Macedonia is medieval monasteries, timeworn Turkish bazaars, Orthodox churches and space-age shopping centres. It is also the drone of the local bagpipes, Turkish-style grilled mincemeat and Balkan cheese pies. The country is unbelievably green; its people are hospitable and welcoming.
In northern and western Macedonia, travel should be restricted to main roads and daylight hours. Unexploded ordnance plagues pockets of these areas, and the border with Serbia and Montenegro is a military zone. Ethnic tensions in the region bordering Kosovo can erupt into occasional violence.
Full country name: The Former Yugoslav Republic of Macedonia
Area: 25,333 sq km
Population: 2.06 million
Capital City: Skopje
People: Macedonian 66%, Albanian 23%, Turkish 4%, Gypsies 3%, Serb 2%
Language: Macedonian, Albanian, Turkish, Bosnian
Religion: Eastern Orthodox 67%, Muslim 30%
Government: parliamentary democracy
Head of State: President Branko Crvenkovski
Head of Government: Prime Minister Vlado Buchkovski
GDP: US$10.57 billion
GDP per capita: US$5,100
Annual Growth: 4.5%
Major Industries: Coal, metallic chromium, lead, zinc, ferronickel, textiles, wood products, tobacco, rice, tobacco, wheat, corn, millet, cotton, sesame, mulberry leaves, citrus, vegetables, beef, poultry, mutton
Major Trading Partners: Bulgaria, other former Yugoslav republics, Germany, Italy, Austria
Member of EU: No
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Macedonians celebrate Orthodox Christmas on 7 January, followed by the Old New Year on 13 January. Otherwise, a lot of the nation's special events center around military milestones: Ilinden or Day of the 1903 Rebellion is 2 August; Republic Day is 8 September; and 1941 Partisan Day is 11 October. The Balkan Festival of Folk Dances and Songs, held in Ohrid in early July, draws folkloric groups from around the Balkans. The Ohrid Summer Festival, held from mid-July to mid-August, features classical concerts. Poets gather in Struga at the end of August for an International Festival of Poetry.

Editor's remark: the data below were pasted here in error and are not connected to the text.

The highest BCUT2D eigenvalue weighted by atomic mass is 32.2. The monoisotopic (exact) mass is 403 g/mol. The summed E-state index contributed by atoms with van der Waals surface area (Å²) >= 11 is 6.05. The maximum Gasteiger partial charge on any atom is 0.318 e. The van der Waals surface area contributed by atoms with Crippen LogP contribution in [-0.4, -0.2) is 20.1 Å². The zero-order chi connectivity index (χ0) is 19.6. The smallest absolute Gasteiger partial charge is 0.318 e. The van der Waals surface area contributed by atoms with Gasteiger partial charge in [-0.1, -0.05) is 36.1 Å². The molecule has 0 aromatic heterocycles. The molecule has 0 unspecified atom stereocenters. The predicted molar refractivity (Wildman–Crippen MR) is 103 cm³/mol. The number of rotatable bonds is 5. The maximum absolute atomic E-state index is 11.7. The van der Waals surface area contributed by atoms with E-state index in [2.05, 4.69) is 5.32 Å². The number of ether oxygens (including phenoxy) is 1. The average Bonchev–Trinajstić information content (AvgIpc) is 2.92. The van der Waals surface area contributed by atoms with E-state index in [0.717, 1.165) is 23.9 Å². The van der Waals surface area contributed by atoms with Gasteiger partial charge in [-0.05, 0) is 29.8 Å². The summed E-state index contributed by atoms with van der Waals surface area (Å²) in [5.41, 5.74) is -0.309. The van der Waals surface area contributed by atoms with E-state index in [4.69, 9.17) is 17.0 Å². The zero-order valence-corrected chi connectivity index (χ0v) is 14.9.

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Currency: Macedonian Denar
Macedonia's hotels are very expensive and will take up most of your budget. If you're able to find a private room rather than a hotel, you'll be better off financially and able to get by on about US$20-40 a day. If not, count on spending at least US$50 a day for a roof over your head and some food in your belly. More palatable versions of each will require closer to US$100 a day.
The denar is now a stable currency, but outside Macedonia it's worthless. Travellers' cheques can be changed at most banks with no commission deducted. Small private exchange offices can be found throughout central Skopje and Ohrid, and the rate they offer is generally good.
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Macedonia's capital, Skopje, is strategically set on the Vardar River at a crossroads of Balkan routes almost midway between Tirana and Sofia, capitals of neighbouring Albania and Bulgaria. The Romans recognised the location's importance when they made the city the centre of Dardania Province.
Later conquerors included the Slavs, Byzantines, Bulgarians, Normans and Serbs, until the Turks arrived in 1392 and managed to hold onto Skopje until 1912. After a devastating earthquake in 1963, aid poured in from the rest of Yugoslavia to create the modern urban landscape you see today.
The town of Ohrid is the Macedonian tourist mecca. Some 30 'cultural monuments' in the area keep visitors busy. Predictably, the oldest ruins readily seen are Roman. Lihnidos (Ohrid) was on the Via Egnatia, which connected the Adriatic to the Aegean.
Macedonia boasts Lake Ohrid, a natural tectonic lake which is the deepest lake in Europe and one of the world's oldest. A third of its surface area belongs to Albania. The Macedonian section of the lake is beautiful, with striking vistas of the water from the beach and hills.
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